One of the major challenges to any organisation is figuring out how to effectively promote and manage innovation across the business. Having worked with a number of technology and financial services organisations, one thing is clear for me – systematic innovation is not driven by luck. Organisations that are consistently able to innovate do so through the purposeful management of their innovation processes. I have identified five key topics, which in my opinion are essential to creating an innovative workplace.
Are you a trailblazer or a follower? Most people in organisations do not think of themselves as innovators. As a matter of fact, it is not uncommon to hear about cases where managers discourage their teams from coming up with new ways of doing things — forcing them instead to follow existing procedures and stay within entrenched guidelines, fearing that challenging the status quo will backfire.
What forward-thinking organisations have in common is the fact that they do not rely purely on a small number of people in their R&D departments or innovation units to come up with new ideas. Instead, they build and nurture a culture in which everyone is entrusted and empowered to innovate. Innovation does not happen (only) in labs and does not stop at product development. Innovation happens across all the departments and includes new processes, business models, services, partnerships, workplace, and philanthropy.
Involving everyone in your organisation in innovation leads not only to better offerings but also to higher customer satisfaction, personalised customer experience, employee satisfaction, new partnerships and higher revenue. By getting all your employees involved you generate ideas your traditional innovation departments would not come up with.
Innovation does not happen without learning. Learning processes are critical antecedents of innovation and there are several steps that need to happen before your organisation will be able to embark on the new journey. In the previous paragraph, I argued that innovation is everyone’s job, but in order to make it everyone’s job, we would need to ensure that we have an emotionally positive work environment and high employee engagement. Your employees will not participate in the new innovation initiatives if you do not ensure a learning culture evidenced by “permission to speak freely”.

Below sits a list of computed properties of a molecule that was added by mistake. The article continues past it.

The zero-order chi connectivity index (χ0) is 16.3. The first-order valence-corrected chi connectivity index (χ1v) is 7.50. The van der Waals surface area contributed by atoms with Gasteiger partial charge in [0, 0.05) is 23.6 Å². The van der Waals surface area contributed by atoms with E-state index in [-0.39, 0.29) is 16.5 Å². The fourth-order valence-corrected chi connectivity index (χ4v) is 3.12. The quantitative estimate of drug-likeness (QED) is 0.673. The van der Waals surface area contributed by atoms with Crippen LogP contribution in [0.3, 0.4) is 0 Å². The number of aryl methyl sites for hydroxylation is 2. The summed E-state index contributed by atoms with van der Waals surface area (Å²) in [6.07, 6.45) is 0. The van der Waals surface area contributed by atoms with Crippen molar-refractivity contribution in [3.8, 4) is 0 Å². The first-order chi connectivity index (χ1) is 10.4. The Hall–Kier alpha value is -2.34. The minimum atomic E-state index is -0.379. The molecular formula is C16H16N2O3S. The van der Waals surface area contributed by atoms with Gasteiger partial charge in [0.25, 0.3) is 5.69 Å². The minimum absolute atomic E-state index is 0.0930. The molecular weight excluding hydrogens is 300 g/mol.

Any organisation that is about to change the culture of innovation needs to put in place a culture, leadership behaviours, structure, HR policies, and rewards to promote learning behaviours. Establish processes for high-quality learning conversation and collaboration and you will see a significant improvement around your innovation processes.
Technology alone is not enough to get your company to the next stage of the transformation journey. The key to success is collaboration. Collaboration and the open mind-set to discover new ways of thinking and working increases levels of participation and motivation. It pulls people together and provides a ground for experimentation, building consensus and fostering innovation.
Collaboration in the modern age does not stop at internal stakeholders. The most successful organisations have managed to build strong collaborative ties with their partners, customers, resellers, and other stakeholders. And while technology is not enough to help you innovate, in my mind, the future belongs to the organisation that will be able to learn, complement, and capitalise on artificial intelligence and machine learning, taking the collaboration to the next level and allowing for the exploration of humans and machines working together.
How do you connect various parts of the business? Do you have a platform that enables your teams to collaborate? Organisations need to keep evolving and innovating just to stay abreast of what is happening in their industries, with their partners, and customers.
For many firms, building networks means moving employees across functions, businesses, and countries. While I cannot really criticise this approach, as it does promote career development and shows that the organisations are investing in their employees’ growth, this approach is not scalable.
Instead, companies should consider how collaboration technology can enable them to build better networks and allow your employees to work in a more productive way.
With the right platform, there is no need for leadership structure or pre-selecting members to form networks. This does not mean that there is no place for leadership or specialists in the network environment, though. My point is that with the right platform, you will start seeing “organic” growth of networks around specific interests or issues. Networks are the backbone to being able to deliver successful collaboration, which in return, will result in fostering an open, engaging and innovative workplace.
Now that you have created the culture of innovation and got everyone involved, how do you measure success? Measuring innovation has always been tricky. It is not as straightforward as measuring revenue growth or campaign ROI.
Try to think first about the intended results for your organisation and different stages at which innovation happens (ideation, evaluation, selection, re-iteration, development, implementation). Based on that, we can start measuring how many ideas have been created, what was the quality of those ideas, how many ideas have been implemented or resulted in processes reiteration, and finally, what was the end result. These are just some ideas of what and how to measure.
The end-goal of most corproate innovations should utlitmately influence the customer experience. In this Innovation and the Customer Experience e-book you will learn more about innovation as a discipline, being deliberate with innovation, breaking the rules and getting inspired. If you are interested in creating a culture of innovation in your organisation, it is a must-read.